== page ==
How a Ukrainian VC thinks in 2023
Forcibly strengthened by the war, Ukrainian founders are ready to regain the momentum garnered before the invasion.
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Andrew Zinchuk is a VC & an entrepreneur with extensive experience in all stages of a startup ecosystem. He is the managing partner at ZAS Ventures, a Ukraine-focused VC fund. He’s advised 100+ startups by acting as an advisor & mentor at Antler, Seedstars, EO Business Incubators & Ukrainian Startup Fund.
What was the state of Ukraine’s startup ecosystem before Russia’s invasion?
I personally moved back from New York to Ukraine in 2014, following the Revolution of Dignity. From that point until the beginning of the full-scale invasion in February 2022, the ecosystem was growing rapidly, bolstered by a couple of important successes.
Renowned tech companies such as Gitlab, PeopleAI and Grammarly all have their roots in Ukraine. Their growth buoyed Ukrainian VC funding numbers, which reached a record $800M in 2021. Only 8% of that money went to early-stage startups, however.
I also joined the Ukrainian Venture Capital Association in 2017. Up until the war, the ecosystem as a whole was developing, with new incubators and accelerators popping up throughout the country. Interest in venture capital was growing. Startup Blink ranked Kyiv as one of the best 10 startup cities in Europe.
Ukraine has always had strong human capital, especially in tech where it’s been an IT outsourcing hub for years. What changed in the past decade was that our local talent started building their own companies, instead of doing it for someone else.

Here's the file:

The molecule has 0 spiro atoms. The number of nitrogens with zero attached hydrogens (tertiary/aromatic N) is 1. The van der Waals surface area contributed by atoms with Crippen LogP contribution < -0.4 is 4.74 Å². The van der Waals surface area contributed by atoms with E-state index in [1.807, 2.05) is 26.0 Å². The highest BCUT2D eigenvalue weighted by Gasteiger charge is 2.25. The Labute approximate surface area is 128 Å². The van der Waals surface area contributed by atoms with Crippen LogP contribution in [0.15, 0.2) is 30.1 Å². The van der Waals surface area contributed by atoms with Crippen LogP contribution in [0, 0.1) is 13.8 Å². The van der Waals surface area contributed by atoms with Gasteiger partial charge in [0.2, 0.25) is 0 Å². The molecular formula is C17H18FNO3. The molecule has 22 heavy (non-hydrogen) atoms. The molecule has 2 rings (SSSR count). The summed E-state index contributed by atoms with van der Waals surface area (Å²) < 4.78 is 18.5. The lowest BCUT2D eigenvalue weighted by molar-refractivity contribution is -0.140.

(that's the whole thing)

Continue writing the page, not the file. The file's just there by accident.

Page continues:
What did the war change?
First, our entire domestic market disappeared. Early-stage Ukrainian startups focusing on Ukrainian consumers died instantly, as the economy turned to a survival, wartime one. B2B startups selling to companies outside of Ukraine had a better chance of making the cut.
Second, a considerable number of startup founders and employees joined the war effort, either by draft or by volunteering. Entire teams were dismantled, making the operations of many startups impossible. The problem is outsized as men make up a heavy majority of the ecosystem, and they are the ones joining the army. Some women startup team members moved abroad to try and keep their startups afloat.
Third, constant air attacks by Russia have severely damaged key Ukrainian infrastructure, including power grids. This leads to power cuts, which hurts productivity. The Ukrainian IT sector as a whole, not just startups, has suffered from this.
Last, and most problematic, local startup funding completely dried up. Due to the youth of the ecosystem, most local startup funding comes from either corporates or family offices, and the war turned off both of those sources.
Corporates, who mostly invested in startups as a “side hustle”, shifted their priorities.
Family offices, whose main activity often revolves around industrial activity, suddenly had a more important use for their spare money than investing in exciting upshots.
How has the Ukrainian government prioritized the startup sector during the war?
The Ukrainian Startup Fund, the government’s main startup initiative, redirected all of its money toward the army. The USF team tried their best to keep their involvement in the ecosystem alive, without money at their disposal.